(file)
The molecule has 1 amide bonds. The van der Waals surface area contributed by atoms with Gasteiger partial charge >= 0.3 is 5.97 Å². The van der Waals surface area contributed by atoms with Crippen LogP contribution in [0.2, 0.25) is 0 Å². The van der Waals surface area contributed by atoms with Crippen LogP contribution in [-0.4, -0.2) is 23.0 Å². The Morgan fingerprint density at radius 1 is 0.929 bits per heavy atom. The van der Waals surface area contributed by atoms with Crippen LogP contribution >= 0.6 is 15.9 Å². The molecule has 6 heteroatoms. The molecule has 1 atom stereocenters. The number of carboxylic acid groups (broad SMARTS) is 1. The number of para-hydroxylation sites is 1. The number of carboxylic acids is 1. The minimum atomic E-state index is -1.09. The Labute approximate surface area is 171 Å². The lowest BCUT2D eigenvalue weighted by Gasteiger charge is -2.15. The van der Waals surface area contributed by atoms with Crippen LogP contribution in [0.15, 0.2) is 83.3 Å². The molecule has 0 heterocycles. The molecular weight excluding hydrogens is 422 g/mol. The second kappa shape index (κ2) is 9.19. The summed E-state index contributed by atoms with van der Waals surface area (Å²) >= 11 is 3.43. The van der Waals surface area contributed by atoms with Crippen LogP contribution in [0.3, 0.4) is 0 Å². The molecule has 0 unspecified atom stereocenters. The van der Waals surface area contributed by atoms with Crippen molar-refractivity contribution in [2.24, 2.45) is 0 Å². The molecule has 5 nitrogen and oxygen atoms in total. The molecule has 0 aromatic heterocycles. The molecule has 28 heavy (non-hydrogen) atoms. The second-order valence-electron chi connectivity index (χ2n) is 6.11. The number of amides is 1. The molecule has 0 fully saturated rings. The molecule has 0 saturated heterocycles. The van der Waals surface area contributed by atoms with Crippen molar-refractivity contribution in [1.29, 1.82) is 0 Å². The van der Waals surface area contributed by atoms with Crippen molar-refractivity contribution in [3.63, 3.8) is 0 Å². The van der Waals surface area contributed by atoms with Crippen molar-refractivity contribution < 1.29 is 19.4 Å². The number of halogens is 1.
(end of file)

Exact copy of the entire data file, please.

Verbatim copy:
The molecule has 1 amide bonds. The van der Waals surface area contributed by atoms with Gasteiger partial charge >= 0.3 is 5.97 Å². The van der Waals surface area contributed by atoms with Crippen LogP contribution in [0.2, 0.25) is 0 Å². The van der Waals surface area contributed by atoms with Crippen LogP contribution in [-0.4, -0.2) is 23.0 Å². The Morgan fingerprint density at radius 1 is 0.929 bits per heavy atom. The van der Waals surface area contributed by atoms with Crippen LogP contribution >= 0.6 is 15.9 Å². The molecule has 6 heteroatoms. The molecule has 1 atom stereocenters. The number of carboxylic acid groups (broad SMARTS) is 1. The number of para-hydroxylation sites is 1. The number of carboxylic acids is 1. The minimum atomic E-state index is -1.09. The Labute approximate surface area is 171 Å². The lowest BCUT2D eigenvalue weighted by Gasteiger charge is -2.15. The van der Waals surface area contributed by atoms with Crippen LogP contribution in [0.15, 0.2) is 83.3 Å². The molecule has 0 heterocycles. The molecular weight excluding hydrogens is 422 g/mol. The second kappa shape index (κ2) is 9.19. The summed E-state index contributed by atoms with van der Waals surface area (Å²) >= 11 is 3.43. The van der Waals surface area contributed by atoms with Crippen LogP contribution in [0.3, 0.4) is 0 Å². The molecule has 0 unspecified atom stereocenters. The van der Waals surface area contributed by atoms with Crippen molar-refractivity contribution in [2.24, 2.45) is 0 Å². The molecule has 5 nitrogen and oxygen atoms in total. The molecule has 0 aromatic heterocycles. The molecule has 28 heavy (non-hydrogen) atoms. The second-order valence-electron chi connectivity index (χ2n) is 6.11. The number of amides is 1. The molecule has 0 fully saturated rings. The molecule has 0 saturated heterocycles. The van der Waals surface area contributed by atoms with Crippen molar-refractivity contribution in [1.29, 1.82) is 0 Å². The van der Waals surface area contributed by atoms with Crippen molar-refractivity contribution in [3.63, 3.8) is 0 Å². The van der Waals surface area contributed by atoms with Crippen molar-refractivity contribution < 1.29 is 19.4 Å². The number of halogens is 1.